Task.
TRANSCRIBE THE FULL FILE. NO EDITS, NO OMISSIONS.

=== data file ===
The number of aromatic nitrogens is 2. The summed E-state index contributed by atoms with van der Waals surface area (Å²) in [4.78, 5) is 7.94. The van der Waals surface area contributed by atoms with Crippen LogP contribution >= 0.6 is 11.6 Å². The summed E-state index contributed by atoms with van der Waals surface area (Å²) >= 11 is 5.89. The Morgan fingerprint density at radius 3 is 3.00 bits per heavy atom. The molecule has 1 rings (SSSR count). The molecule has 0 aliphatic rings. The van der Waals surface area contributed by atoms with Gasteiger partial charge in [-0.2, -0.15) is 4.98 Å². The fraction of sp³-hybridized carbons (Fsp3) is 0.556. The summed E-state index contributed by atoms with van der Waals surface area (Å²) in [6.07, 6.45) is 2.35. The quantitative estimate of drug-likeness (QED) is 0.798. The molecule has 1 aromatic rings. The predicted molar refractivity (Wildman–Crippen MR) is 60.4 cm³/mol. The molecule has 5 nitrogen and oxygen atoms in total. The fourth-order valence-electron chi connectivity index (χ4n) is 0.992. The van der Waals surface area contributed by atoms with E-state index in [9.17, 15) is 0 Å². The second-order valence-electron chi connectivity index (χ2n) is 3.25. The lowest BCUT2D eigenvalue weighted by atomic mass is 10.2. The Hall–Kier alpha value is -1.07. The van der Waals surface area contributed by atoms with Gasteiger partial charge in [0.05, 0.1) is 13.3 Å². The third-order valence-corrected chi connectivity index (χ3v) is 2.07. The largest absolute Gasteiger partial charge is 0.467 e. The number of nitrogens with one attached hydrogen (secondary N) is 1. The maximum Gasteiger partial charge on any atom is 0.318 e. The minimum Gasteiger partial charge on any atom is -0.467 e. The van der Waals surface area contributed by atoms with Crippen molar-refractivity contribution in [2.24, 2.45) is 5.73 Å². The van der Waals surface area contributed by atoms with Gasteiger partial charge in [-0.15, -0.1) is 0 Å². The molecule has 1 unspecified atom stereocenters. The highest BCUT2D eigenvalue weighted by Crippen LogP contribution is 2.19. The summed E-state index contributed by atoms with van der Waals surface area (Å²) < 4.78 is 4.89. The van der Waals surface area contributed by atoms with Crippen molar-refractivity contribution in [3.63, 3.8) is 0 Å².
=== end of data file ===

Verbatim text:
The number of aromatic nitrogens is 2. The summed E-state index contributed by atoms with van der Waals surface area (Å²) in [4.78, 5) is 7.94. The van der Waals surface area contributed by atoms with Crippen LogP contribution >= 0.6 is 11.6 Å². The summed E-state index contributed by atoms with van der Waals surface area (Å²) >= 11 is 5.89. The Morgan fingerprint density at radius 3 is 3.00 bits per heavy atom. The molecule has 1 rings (SSSR count). The molecule has 0 aliphatic rings. The van der Waals surface area contributed by atoms with Gasteiger partial charge in [-0.2, -0.15) is 4.98 Å². The fraction of sp³-hybridized carbons (Fsp3) is 0.556. The summed E-state index contributed by atoms with van der Waals surface area (Å²) in [6.07, 6.45) is 2.35. The quantitative estimate of drug-likeness (QED) is 0.798. The molecule has 1 aromatic rings. The predicted molar refractivity (Wildman–Crippen MR) is 60.4 cm³/mol. The molecule has 5 nitrogen and oxygen atoms in total. The fourth-order valence-electron chi connectivity index (χ4n) is 0.992. The van der Waals surface area contributed by atoms with E-state index in [9.17, 15) is 0 Å². The second-order valence-electron chi connectivity index (χ2n) is 3.25. The lowest BCUT2D eigenvalue weighted by atomic mass is 10.2. The Hall–Kier alpha value is -1.07. The van der Waals surface area contributed by atoms with Gasteiger partial charge in [0.05, 0.1) is 13.3 Å². The third-order valence-corrected chi connectivity index (χ3v) is 2.07. The largest absolute Gasteiger partial charge is 0.467 e. The number of nitrogens with one attached hydrogen (secondary N) is 1. The maximum Gasteiger partial charge on any atom is 0.318 e. The minimum Gasteiger partial charge on any atom is -0.467 e. The van der Waals surface area contributed by atoms with Crippen molar-refractivity contribution in [2.24, 2.45) is 5.73 Å². The van der Waals surface area contributed by atoms with Gasteiger partial charge in [-0.15, -0.1) is 0 Å². The molecule has 1 unspecified atom stereocenters. The highest BCUT2D eigenvalue weighted by Crippen LogP contribution is 2.19. The summed E-state index contributed by atoms with van der Waals surface area (Å²) < 4.78 is 4.89. The van der Waals surface area contributed by atoms with Crippen molar-refractivity contribution in [3.63, 3.8) is 0 Å².